Lively and quick-witted, but pretty claustrophobic after a while. Though a nice portrait of the downtown scene, it will wear...

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UNLUBRICATED

In the latest New York hipster saga from Nersesian (Chinese Takeout, 2003, etc.), a young Yalie tries to make a name for herself on Broadway and resorts to all the usual ploys.

The casting couch is a long and dishonorable tradition in the theater, but poor Hannah Cohn goes the extra mile: She becomes a lesbian, not for a part, but an apartment. And even that goes bust when her girlfriend Christy (Hannah’s old drama teacher at Yale) catches her making out with film producer Franklin Stein and tosses her out on her ear. Franklin makes vague promises to Hannah about a small role in his upcoming film, but the best he does in the short run is help her find a new place. Down but not out, Hannah slogs away at temp jobs and drags herself to auditions week after week. But when an old Yale classmate tells her he’s secured the production rights for a long-lost play by feminist cult icon Lily Bull (read: Valerie Solanas), Hannah takes the bull by the horns and scrapes up the cash to mount the production. Obscure and despised in her own lifetime, Bull (who once tried to kill downtown pop artist Gary Ganghole) is best known now for her man-hating diatribe C.O.C.K., but she also wrote a weird play called Unlubricated about a group of blocked writers who meet to talk out their frustrations but explode with rage when one of their group completes a successful epic. Not exactly Broadway material, but Hannah figures it will be enough of a splash to get her the publicity she needs to move on to bigger things. What she hasn’t figured on, though, are landlord disputes, copyright lawsuits, megalomaniacal directors, traitors, and plagiarists. That is, the usual New York nuisances.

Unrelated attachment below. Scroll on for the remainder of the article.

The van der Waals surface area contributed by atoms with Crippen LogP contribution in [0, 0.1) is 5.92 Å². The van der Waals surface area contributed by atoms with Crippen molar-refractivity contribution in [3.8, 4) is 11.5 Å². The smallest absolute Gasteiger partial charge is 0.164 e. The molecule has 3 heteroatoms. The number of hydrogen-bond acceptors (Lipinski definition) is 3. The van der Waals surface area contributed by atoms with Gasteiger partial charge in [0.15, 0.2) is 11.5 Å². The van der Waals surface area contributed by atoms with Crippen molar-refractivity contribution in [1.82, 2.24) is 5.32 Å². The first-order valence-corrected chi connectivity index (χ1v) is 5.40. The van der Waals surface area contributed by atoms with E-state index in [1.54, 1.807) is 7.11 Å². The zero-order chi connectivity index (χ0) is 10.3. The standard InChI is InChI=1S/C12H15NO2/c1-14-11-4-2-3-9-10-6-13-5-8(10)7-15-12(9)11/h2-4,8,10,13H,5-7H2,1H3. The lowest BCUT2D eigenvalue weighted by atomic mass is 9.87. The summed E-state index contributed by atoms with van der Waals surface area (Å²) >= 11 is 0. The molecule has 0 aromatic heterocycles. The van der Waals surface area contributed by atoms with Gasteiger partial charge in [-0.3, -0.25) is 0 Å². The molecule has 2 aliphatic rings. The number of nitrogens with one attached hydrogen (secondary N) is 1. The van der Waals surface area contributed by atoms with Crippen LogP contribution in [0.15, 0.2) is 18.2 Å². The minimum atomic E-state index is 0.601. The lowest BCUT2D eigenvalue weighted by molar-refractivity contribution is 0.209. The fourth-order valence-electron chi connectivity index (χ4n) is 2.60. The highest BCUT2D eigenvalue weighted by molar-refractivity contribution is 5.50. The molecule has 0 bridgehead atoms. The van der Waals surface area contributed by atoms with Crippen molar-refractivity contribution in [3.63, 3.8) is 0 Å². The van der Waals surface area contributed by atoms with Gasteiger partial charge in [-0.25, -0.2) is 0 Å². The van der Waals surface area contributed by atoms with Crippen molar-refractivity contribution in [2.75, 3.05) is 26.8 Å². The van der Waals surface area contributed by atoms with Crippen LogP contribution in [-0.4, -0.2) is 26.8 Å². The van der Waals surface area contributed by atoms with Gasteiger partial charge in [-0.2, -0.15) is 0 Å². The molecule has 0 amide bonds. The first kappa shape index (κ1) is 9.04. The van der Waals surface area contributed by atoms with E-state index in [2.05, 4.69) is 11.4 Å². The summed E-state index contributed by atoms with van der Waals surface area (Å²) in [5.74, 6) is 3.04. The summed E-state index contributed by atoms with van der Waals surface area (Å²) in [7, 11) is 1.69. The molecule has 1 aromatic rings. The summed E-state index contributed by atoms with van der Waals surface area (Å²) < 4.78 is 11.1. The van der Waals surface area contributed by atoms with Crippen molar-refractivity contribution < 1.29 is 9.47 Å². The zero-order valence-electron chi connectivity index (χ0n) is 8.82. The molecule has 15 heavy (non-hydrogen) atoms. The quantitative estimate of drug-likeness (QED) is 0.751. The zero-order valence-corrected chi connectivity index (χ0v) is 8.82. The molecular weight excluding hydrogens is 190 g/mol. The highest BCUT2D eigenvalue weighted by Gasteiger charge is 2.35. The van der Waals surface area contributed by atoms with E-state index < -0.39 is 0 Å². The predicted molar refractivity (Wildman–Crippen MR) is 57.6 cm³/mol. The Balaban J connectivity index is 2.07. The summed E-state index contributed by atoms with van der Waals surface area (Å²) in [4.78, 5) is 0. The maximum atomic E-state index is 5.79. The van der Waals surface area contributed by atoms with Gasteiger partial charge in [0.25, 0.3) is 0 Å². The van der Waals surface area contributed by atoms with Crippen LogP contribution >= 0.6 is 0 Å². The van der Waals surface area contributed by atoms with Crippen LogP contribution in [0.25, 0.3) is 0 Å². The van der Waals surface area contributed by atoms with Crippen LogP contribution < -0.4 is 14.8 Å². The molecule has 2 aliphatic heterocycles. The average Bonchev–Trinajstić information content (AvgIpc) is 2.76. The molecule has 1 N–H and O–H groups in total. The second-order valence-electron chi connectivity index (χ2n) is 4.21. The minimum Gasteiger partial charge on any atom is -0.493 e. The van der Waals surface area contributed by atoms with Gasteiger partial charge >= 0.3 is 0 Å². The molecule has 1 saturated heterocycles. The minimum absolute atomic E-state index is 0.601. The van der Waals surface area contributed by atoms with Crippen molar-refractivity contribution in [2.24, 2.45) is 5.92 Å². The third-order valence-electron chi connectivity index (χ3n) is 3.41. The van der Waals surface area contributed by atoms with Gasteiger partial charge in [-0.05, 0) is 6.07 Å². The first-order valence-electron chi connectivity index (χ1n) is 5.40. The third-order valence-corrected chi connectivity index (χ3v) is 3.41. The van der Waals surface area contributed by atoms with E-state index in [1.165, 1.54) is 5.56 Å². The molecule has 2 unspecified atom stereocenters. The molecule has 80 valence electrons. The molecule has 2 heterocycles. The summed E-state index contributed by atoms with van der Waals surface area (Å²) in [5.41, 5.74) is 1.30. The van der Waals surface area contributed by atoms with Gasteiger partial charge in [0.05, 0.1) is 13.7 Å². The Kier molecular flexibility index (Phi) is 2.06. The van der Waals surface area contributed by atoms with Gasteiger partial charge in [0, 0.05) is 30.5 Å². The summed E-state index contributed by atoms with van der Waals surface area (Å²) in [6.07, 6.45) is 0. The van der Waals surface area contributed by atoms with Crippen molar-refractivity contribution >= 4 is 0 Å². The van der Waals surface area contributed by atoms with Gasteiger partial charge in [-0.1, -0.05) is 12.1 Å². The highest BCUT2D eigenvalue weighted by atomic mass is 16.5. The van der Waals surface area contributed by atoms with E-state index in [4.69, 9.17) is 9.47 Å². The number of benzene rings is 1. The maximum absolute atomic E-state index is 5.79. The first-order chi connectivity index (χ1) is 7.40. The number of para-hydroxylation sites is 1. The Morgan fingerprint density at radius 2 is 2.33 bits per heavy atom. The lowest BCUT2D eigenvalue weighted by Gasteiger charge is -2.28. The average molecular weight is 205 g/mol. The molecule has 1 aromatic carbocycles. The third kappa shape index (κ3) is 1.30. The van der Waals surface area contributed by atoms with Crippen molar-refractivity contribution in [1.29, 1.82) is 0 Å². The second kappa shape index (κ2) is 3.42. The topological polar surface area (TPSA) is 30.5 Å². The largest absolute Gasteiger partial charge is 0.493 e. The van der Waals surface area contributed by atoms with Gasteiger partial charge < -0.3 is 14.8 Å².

Lively and quick-witted, but pretty claustrophobic after a while. Though a nice portrait of the downtown scene, it will wear thin on outsiders.

Pub Date: Oct. 15, 2004

ISBN: 0-06-073411-6

Page Count: 384

Publisher: Perennial/HarperCollins

Review Posted Online: May 20, 2010

Kirkus Reviews Issue: Aug. 15, 2004

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Kin “[find] each other’s lives inscrutable” in this rich, sharp story about the way identity is formed.

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THE VANISHING HALF

Inseparable identical twin sisters ditch home together, and then one decides to vanish.